Successful people are used to making informed decisions, which may help to explain why they are successful. They warily evaluate the growth potential of different investments, purchase fine art and other valuables with a sharp sense of the financial appreciation, and assess business opportunities by discerning both benefits and drawbacks. Yet when it comes to buying insurance, scant thought, if any, is provided the subject.
I have wondered why insurance isn’t accorded the same diligence given to other financial judgments, and I think a reason might be that many insurance policies are a required purchase. Think about it—evidence of automobile insurance is required by statute, homeowners insurance is obligated by the mortgage application process and even health insurance will soon be a necessity for all of us to buy.
When a person is required to purchase something, less attention is given the particulars of the purchase. You’re mandated to buy it—consequently, you may not think much about it or ask questions and, subsequently, you may not make truly informed decisions.
Some readers might argue that automobile and homeowners insurance (and even health insurance) are commodity products requiring little need for discussion beyond the overall cost. Certainly, the billions of dollars spent to produce television commercials that emphasize low price above all else would explain these observations, erroneous as they are. The truth is that no two car insurance policies or home insurance policies are the same, nor should they be.
These thoughts gained greater clarity after a recent discussion with Diane Brinson, president and owner of Momentous Insurance, a Los Angeles-based insurance agency/brokerage serving a high-net-worth clientele. Diane hit the nail on the head when she said that insurance is a “living organism.” By this she means that as a person’s life, career and other personal circumstances alter, their insurance coverage must keep pace.
“All aspects of insurance tie into the client life cycle,” Diane said. “Clients sometimes are growing their wealth and sometimes divesting it. Children are born, go to college and strike out on their own. Careers change, expensive pursuits like travel or collecting art are undertaken and health issues arise. Each iteration, even subtle ones, changes the picture from an insurance perspective.”
She is absolutely right. As one’s circumstances change, it compels a host of questions about potential exposures and ways to transfer them:
- Are the coverages broad enough to address the widest possible range of personal risks?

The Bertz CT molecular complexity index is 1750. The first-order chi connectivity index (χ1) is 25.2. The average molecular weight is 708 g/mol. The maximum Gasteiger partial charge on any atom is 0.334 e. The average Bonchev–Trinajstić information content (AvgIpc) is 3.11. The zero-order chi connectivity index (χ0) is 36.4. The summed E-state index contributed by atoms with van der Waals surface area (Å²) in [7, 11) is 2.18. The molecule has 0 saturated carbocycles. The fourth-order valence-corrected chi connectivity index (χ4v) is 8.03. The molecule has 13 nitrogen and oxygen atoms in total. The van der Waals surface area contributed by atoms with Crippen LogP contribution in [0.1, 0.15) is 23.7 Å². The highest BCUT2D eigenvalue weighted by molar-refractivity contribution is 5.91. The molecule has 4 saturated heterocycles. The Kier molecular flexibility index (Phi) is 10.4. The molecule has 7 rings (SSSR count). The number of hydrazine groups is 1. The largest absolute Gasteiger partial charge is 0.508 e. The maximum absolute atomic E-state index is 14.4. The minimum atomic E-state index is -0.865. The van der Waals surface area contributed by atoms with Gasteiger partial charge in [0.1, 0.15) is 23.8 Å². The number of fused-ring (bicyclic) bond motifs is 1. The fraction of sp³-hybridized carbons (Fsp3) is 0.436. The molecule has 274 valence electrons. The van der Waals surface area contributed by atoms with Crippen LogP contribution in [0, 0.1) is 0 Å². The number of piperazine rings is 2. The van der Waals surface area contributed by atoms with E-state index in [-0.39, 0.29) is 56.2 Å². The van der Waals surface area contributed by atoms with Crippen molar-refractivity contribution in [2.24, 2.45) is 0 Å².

- Are the financial limits of the policy high enough to absorb the new exposure outcomes?
- Are there other policies like personal excess insurance that should be part of the risk-transfer portfolio or should the limits of such policies be vastly increased?
- Is the insurance company providing these coverages financially solvent, stable and secure?
As Diane put it, “If clients or their financial advisors don’t sit down at least once a year to discuss the changes in their lives and how this affect their risk profiles, there is a very real threat of being underinsured, uninsured or insured by a distressed carrier.”
She makes an excellent point. Many insurance companies have suffered horrendous losses in their personal lines business in recent years, due to the expensive tally of natural disasters and other extreme events. These losses have weakened some insurers, which are reflected in their downgrades by the ratings agencies. With many more affluent individuals living in regions of the country susceptible to hurricanes, wildfires and earthquakes, this increases the potential for insured losses.
The Agent as Advisor
Affluent people also confront unique risks that average income earners avoid. Their wealth invites liabilities like slander, defamation, libel and bodily injury lawsuits. They may invest in fine art, vintage automobiles and rare jewelry pieces that are subject to theft and damage. They frequently serve as board directors and are thus subject to shareholder litigation and class-action lawsuits. Small wonder why Diane says their insurance needs to be reviewed each year “with a fine tooth comb.”
It’s all about choice and control—accepting the fact that significant wealth requires more attention toward personal risks and the optimum strategies to manage and mitigate these exposures. “Something as seemingly simple as making a determination between scheduling each piece of fine jewelry separately or buying a blanket policy to insure the entirety at a particular financial limit of protection requires a discussion,” Diane said. “These are not commodity products—certainly not for people of means.”
Indeed, insurance insists on a continuous dialogue between the insurance agent/broker, the insured and his or her advisor. Just because certain coverages are mandatory doesn’t obviate the reasons for a thoughtful evaluation of risks and a methodical insurance purchasing process.
No one has the energy or time to fill out a 30-page questionnaire on how their personal financial situation has changed. The far better alternative is to confer with one’s agent about the most critical risk factors, zero in on the causes, and then collaborate on a superior risk mitigation and insurance strategy. In other words, take control.